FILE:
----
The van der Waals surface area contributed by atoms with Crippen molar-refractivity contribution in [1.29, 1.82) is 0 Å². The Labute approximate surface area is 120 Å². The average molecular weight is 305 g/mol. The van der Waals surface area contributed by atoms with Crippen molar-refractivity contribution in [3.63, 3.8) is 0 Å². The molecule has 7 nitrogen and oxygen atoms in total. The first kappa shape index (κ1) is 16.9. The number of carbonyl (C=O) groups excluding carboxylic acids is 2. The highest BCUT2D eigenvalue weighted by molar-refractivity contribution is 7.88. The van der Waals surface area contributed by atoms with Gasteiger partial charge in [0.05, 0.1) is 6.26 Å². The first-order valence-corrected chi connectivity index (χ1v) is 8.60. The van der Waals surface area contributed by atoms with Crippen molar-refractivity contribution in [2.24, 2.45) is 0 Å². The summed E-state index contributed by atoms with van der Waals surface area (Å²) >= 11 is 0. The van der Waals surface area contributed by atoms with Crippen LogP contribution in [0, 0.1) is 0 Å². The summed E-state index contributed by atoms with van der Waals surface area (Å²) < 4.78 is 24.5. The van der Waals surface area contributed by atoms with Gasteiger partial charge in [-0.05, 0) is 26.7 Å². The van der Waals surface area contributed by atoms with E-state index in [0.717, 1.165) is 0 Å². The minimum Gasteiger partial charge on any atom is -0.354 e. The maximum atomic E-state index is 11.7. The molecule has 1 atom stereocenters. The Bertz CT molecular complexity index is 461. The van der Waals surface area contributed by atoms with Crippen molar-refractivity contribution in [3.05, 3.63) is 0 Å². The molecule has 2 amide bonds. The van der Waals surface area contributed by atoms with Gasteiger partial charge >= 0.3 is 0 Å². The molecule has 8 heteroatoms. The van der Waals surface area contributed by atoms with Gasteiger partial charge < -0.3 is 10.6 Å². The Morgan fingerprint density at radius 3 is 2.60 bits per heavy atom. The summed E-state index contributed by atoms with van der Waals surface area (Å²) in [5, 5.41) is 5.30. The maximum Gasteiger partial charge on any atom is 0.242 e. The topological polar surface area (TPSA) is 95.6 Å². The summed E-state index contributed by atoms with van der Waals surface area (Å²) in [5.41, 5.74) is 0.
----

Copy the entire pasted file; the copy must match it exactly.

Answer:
The van der Waals surface area contributed by atoms with Crippen molar-refractivity contribution in [1.29, 1.82) is 0 Å². The Labute approximate surface area is 120 Å². The average molecular weight is 305 g/mol. The van der Waals surface area contributed by atoms with Crippen molar-refractivity contribution in [3.63, 3.8) is 0 Å². The molecule has 7 nitrogen and oxygen atoms in total. The first kappa shape index (κ1) is 16.9. The number of carbonyl (C=O) groups excluding carboxylic acids is 2. The highest BCUT2D eigenvalue weighted by molar-refractivity contribution is 7.88. The van der Waals surface area contributed by atoms with Gasteiger partial charge in [0.05, 0.1) is 6.26 Å². The first-order valence-corrected chi connectivity index (χ1v) is 8.60. The van der Waals surface area contributed by atoms with Crippen molar-refractivity contribution in [2.24, 2.45) is 0 Å². The summed E-state index contributed by atoms with van der Waals surface area (Å²) >= 11 is 0. The van der Waals surface area contributed by atoms with Crippen LogP contribution in [0, 0.1) is 0 Å². The summed E-state index contributed by atoms with van der Waals surface area (Å²) < 4.78 is 24.5. The van der Waals surface area contributed by atoms with Gasteiger partial charge in [-0.05, 0) is 26.7 Å². The van der Waals surface area contributed by atoms with E-state index in [0.717, 1.165) is 0 Å². The minimum Gasteiger partial charge on any atom is -0.354 e. The maximum atomic E-state index is 11.7. The molecule has 1 atom stereocenters. The Bertz CT molecular complexity index is 461. The van der Waals surface area contributed by atoms with Crippen molar-refractivity contribution in [3.05, 3.63) is 0 Å². The molecule has 2 amide bonds. The van der Waals surface area contributed by atoms with Gasteiger partial charge >= 0.3 is 0 Å². The molecule has 8 heteroatoms. The van der Waals surface area contributed by atoms with Gasteiger partial charge < -0.3 is 10.6 Å². The Morgan fingerprint density at radius 3 is 2.60 bits per heavy atom. The summed E-state index contributed by atoms with van der Waals surface area (Å²) in [5, 5.41) is 5.30. The maximum Gasteiger partial charge on any atom is 0.242 e. The topological polar surface area (TPSA) is 95.6 Å². The summed E-state index contributed by atoms with van der Waals surface area (Å²) in [5.41, 5.74) is 0.